Iceland's latest volcanic eruption is coming to an end, scientists said Monday — and the unexpected tourist boom that lifted this recession-weary country's financial gloom may be up in smoke as well.
It says something about a country's fortunes when an erupting volcano is greeted as good news. But Iceland has had a rocky time since its banks collapsed 18 months ago, capsizing the economy and sending unemployment soaring.
Then, last month, the Eyjafjallajokull volcano began erupting after almost 200 years of silence, threatening floods and earthquakes but drawing thousands of adventurous tourists — and their desperately needed cash — to the site where ash and red-hot lava spewed from a crater between two glaciers.
All good things must come to an end, however, and scientists said Monday that the eruption is winding down.
"The volcanic activity has essentially stopped," said Einar Kjartansson, a geophysicist at the Icelandic Meteorological Office. "I believe the eruption has ended."
University of Iceland geologist Magnus Tumi Gudmundsson said activity at the volcano had declined steeply in the last couple of days, although "it's too early to write its death certificate."
Thousands of people have made the trip to the volcano, 75 miles (120 kilometers) east of Reykjavik, since the eruption began March 20 — and Icelandic tour companies have made a small fortune taking them there, by bus, snowmobile, souped-up "superjeep" and even helicopter.
Drivers and hikers have caused unprecedented traffic jams in the sparsely populated rural area near the site.
"It was like a festival without the music," said British tourist Alex Britton, 27, who recently drove to the volcano. "Or like a pilgrimage."
Charter airline Iceland Express says its business has risen by 20 percent since the eruption, and the Icelandic Tourist Board says 26,000 overseas visitors came to the country in March, a record for a quiet month when Iceland is still in its winter hibernation.
This rugged volcanic island of 320,000 people tucked just below the Arctic Circle had already received a tourism boost from the economic crisis, which saw the collapse of Iceland's debt-bloated banks and a dramatic fall in the value of its currency, the krona. Suddenly, a famously expensive country with one of the world's highest standards of living was mired in debt, struggling to pay its bills — and newly affordable to foreign tourists.
The volcano has made it a must-visit destination for thrill-seekers from around the world, despite the expense, which ranges from euro55 ($75) for a bus trip to view the volcano from a distance to euro200 ($270) for a superjeep ride almost to the rim of the crater.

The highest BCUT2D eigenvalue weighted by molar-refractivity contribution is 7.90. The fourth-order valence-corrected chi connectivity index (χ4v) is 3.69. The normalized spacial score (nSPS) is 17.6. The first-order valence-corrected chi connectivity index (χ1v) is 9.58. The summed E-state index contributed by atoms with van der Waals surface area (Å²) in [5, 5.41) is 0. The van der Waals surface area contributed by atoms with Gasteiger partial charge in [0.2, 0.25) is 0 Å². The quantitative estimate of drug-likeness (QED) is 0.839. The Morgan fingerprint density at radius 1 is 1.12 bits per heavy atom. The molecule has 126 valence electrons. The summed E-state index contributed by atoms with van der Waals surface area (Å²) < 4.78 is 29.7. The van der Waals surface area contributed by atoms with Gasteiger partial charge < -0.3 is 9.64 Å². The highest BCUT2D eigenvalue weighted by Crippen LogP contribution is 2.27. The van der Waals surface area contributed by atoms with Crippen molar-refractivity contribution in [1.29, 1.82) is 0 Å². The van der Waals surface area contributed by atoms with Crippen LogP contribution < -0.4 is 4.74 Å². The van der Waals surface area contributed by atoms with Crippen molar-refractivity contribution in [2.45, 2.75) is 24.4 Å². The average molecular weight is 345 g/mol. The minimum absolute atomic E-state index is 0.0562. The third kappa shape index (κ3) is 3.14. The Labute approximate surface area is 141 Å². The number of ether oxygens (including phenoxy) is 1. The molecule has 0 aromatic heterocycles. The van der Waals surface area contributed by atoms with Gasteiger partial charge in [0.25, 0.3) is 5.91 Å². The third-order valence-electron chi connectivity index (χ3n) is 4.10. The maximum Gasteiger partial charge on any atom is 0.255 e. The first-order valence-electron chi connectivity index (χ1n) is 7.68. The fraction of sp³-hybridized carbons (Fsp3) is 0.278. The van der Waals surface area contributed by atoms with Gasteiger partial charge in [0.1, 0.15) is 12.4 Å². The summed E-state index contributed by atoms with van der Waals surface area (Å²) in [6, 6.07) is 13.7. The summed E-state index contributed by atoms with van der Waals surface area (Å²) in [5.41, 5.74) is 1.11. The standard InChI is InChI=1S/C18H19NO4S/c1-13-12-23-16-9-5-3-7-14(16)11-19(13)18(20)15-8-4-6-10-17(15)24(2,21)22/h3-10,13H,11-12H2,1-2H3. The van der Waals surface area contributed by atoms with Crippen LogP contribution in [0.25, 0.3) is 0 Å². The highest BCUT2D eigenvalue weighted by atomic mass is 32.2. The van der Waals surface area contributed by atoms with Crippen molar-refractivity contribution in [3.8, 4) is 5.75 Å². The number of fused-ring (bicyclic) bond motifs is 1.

"We have people who are staying at backpackers' hostels taking the tour," said Torfi Ynvgason from tour operator Arctic Adventures. "To drive over a glacier, in Iceland, in winter, to lava falls — if you have it in your bank account, you're going."
The volcano's popularity has proved a headache for the authorities. Iceland's Civil Protection Department says rescue teams have had to help up to 50 people a day down from the site, where temperatures have dipped to -17 Celsius (1.4 Fahrenheit) in biting wind. Last week two Icelandic visitors died of exposure after they became lost and their car ran out of gas on a trip to the site.
Iceland is well accustomed to natural disasters and seismic drama. The island sits on a volcanic hot spot in the Atlantic's mid-oceanic ridge, and eruptions have occurred frequently throughout the country's history, triggered when the Earth's plates move and when magma from deep underground pushes its way to the surface.
The Eyjafjallajokull eruption is the country's first since 2004, and the most dramatic since Hekla, Iceland's most active volcano, blew its top in 2000.
But Icelanders are far from jaded. They, too, have flocked to see the new volcano, and many describe it as something akin to a spiritual experience.
"It's amazing to see it," said Sunnefa Burgess, who works for tour operator Iceland Excursions. "You could sit there all day. And the noise! It's a feeling you can't really describe."
For crisis-weary Icelanders, the eruption has also provided a welcome respite from dire economic news and political turmoil. The volcano has led news bulletins and provided a new topic of chat in the coffee bars and geothermally heated outdoor hot tubs where Icelanders congregate.
Now it seems the volcanic windfall is disappearing as quickly as it came.
And there is a bigger worry smoldering in the background. Scientists say history has shown that when Eyjafjallajokull erupts, the much bigger Katla volcano nearby often follows within days or months.
Katla is located under the vast Myrdalsjokull icecap, and an eruption could cause widespread flooding. The last major eruption took place in 1918, and vulcanologists say a new blast is overdue.
"A large eruption of Katla could disrupt aviation seriously in the North Atlantic," said Kjartansson. "It has the potential to cause a lot of damage and disruption.
"But there is very little seismic activity near Katla. I see no reason to expect Katla to do anything in the near future."